always made the tree containing x a subtree of the tree containing y. Begin with a forest that has just been initialized with elements and execute Union(1, 2)
, Union(2, 3)
, ..., Union(n  1, n)
. The resulting forest contains a single tree whose root is n, and the path from 1 to n passes through every node in the tree. For this forest, the time to run Find(1)
is O(n).
In an efficient implementation, tree height is controlled using union by size or union by rank. Both of these require a node to store information besides just its parent pointer. This information is used to decide which root becomes the new parent. Both strategies ensure that trees do not become too deep.
In the case of union by size, a node stores its size, which is simply its number of descendants (including the node itself). When the trees with roots x and y are merged, the node with more descendants becomes the parent. If the two nodes have the same number of descendants, then either one can become the parent. In both cases, the size of the new parent node is set to its new total number of descendants.
function Union(x, y) is // Replace nodes by roots x := Find(x) y := Find(y) if x = y then return // x and y are already in the same set end if // If necessary, swap variables to ensure that // x has at least as many descendants as y if x.size < y.size then (x, y) := (y, x) end if // Make x the new root y.parent := x // Update the size of x x.size := x.size + y.size end function
The number of bits necessary to store the size is clearly the number of bits necessary to store n. This adds a constant factor to the forest's required storage.
For union by rank, a node stores its rank, which is an upper bound for its height. When a node is initialized, its rank is set to zero. To merge trees with roots x and y, first compare their ranks. If the ranks are different, then the larger rank tree becomes the parent, and the ranks of x and y do not change. If the ranks are the same, then either one can become the parent, but the new parent's rank is incremented by one. While the rank of a node is clearly related to its height, storing ranks is more efficient than storing heights. The height of a node can change during a Find
operation, so storing ranks avoids the extra effort of keeping the height correct. In pseudocode, union by rank is:
function Union(x, y) is // Replace nodes by roots x := Find(x) y := Find(y) if x = y then return // x and y are already in the same set end if // If necessary, rename variables to ensure that // x has rank at least as large as that of y if x.rank < y.rank then (x, y) := (y, x) end if // Make x the new root y.parent := x // If necessary, increment the rank of x if x.rank = y.rank then x.rank := x.rank + 1 end if end function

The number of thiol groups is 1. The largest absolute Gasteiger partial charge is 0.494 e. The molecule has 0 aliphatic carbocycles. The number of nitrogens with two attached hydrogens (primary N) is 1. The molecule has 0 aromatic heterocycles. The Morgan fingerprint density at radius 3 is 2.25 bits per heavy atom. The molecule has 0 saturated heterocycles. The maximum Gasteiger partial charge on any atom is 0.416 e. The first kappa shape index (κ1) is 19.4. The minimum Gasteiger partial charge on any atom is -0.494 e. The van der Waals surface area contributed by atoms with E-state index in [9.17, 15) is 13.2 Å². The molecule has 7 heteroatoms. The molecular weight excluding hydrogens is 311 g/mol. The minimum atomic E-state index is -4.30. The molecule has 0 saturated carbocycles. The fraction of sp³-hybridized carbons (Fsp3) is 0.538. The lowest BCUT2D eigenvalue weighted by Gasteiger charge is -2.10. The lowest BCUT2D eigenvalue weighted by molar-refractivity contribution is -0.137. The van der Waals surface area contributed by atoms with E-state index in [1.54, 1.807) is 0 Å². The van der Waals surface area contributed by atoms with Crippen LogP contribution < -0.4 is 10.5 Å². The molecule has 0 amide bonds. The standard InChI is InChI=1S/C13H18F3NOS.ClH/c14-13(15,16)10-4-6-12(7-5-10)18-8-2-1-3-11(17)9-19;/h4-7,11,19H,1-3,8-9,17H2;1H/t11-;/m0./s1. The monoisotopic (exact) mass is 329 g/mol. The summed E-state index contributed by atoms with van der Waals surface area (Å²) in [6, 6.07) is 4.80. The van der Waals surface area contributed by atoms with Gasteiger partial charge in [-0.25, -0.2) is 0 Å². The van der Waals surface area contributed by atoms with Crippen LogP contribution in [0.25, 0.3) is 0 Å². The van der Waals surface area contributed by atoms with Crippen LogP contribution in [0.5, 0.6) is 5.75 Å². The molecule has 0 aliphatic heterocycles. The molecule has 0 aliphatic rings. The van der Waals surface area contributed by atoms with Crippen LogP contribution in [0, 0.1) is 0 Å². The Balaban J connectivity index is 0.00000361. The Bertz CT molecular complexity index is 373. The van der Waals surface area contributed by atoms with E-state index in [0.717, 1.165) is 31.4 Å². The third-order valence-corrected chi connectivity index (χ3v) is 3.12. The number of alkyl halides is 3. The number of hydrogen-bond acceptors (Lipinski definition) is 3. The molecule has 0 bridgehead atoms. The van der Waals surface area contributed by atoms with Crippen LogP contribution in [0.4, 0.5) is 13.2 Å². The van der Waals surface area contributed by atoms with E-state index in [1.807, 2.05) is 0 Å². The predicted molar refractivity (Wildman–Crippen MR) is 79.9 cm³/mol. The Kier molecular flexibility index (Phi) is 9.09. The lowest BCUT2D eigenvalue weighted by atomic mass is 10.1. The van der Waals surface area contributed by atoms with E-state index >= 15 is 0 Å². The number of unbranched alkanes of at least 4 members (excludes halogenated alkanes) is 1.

It can be shown that every node has rank or less.^{[11]} Consequently each rank can be stored in O(log log n) bits and all the ranks can be stored in O(n log log n) bits. This makes the ranks an asymptotically negligible portion of the forest's size.
It is clear from the above implementations that the size and rank of a node do not matter unless a node is the root of a tree. Once a node becomes a child, its size and rank are never accessed again.
A disjointset forest implementation in which Find
does not update parent pointers, and in which Union
does not attempt to control tree heights, can have trees with height O(n). In such a situation, the Find
and Union
operations require O(n) time.
If an implementation uses path compression alone, then a sequence of n MakeSet
operations, followed by up to n − 1 Union
operations and f Find
operations, has a worstcase running time of .^{[11]}
Using union by rank, but without updating parent pointers during Find
, gives a running time of for m operations of any type, up to n of which are MakeSet
operations.^{[11]}
The combination of path compression, splitting, or halving, with union by size or by rank, reduces the running time for m operations of any type, up to n of which are MakeSet
operations, to .^{[4]}^{[5]} This makes the amortized running time of each operation . This is asymptotically optimal, meaning that every disjoint set data structure must use amortized time per operation.^{[6]} Here, the function is the inverse Ackermann function. The inverse Ackermann function grows extraordinarily slowly, so this factor is 4 or less for any n that can actually be written in the physical universe. This makes disjointset operations practically amortized constant time.
The precise analysis of the performance of a disjointset forest is somewhat intricate. However, there is a much simpler analysis that proves that the amortized time for any m Find
or Union
operations on a disjointset forest containing n objects is O(m log^{*} n), where log^{*} denotes the iterated logarithm.^{[12]}^{[13]}^{[14]}^{[15]}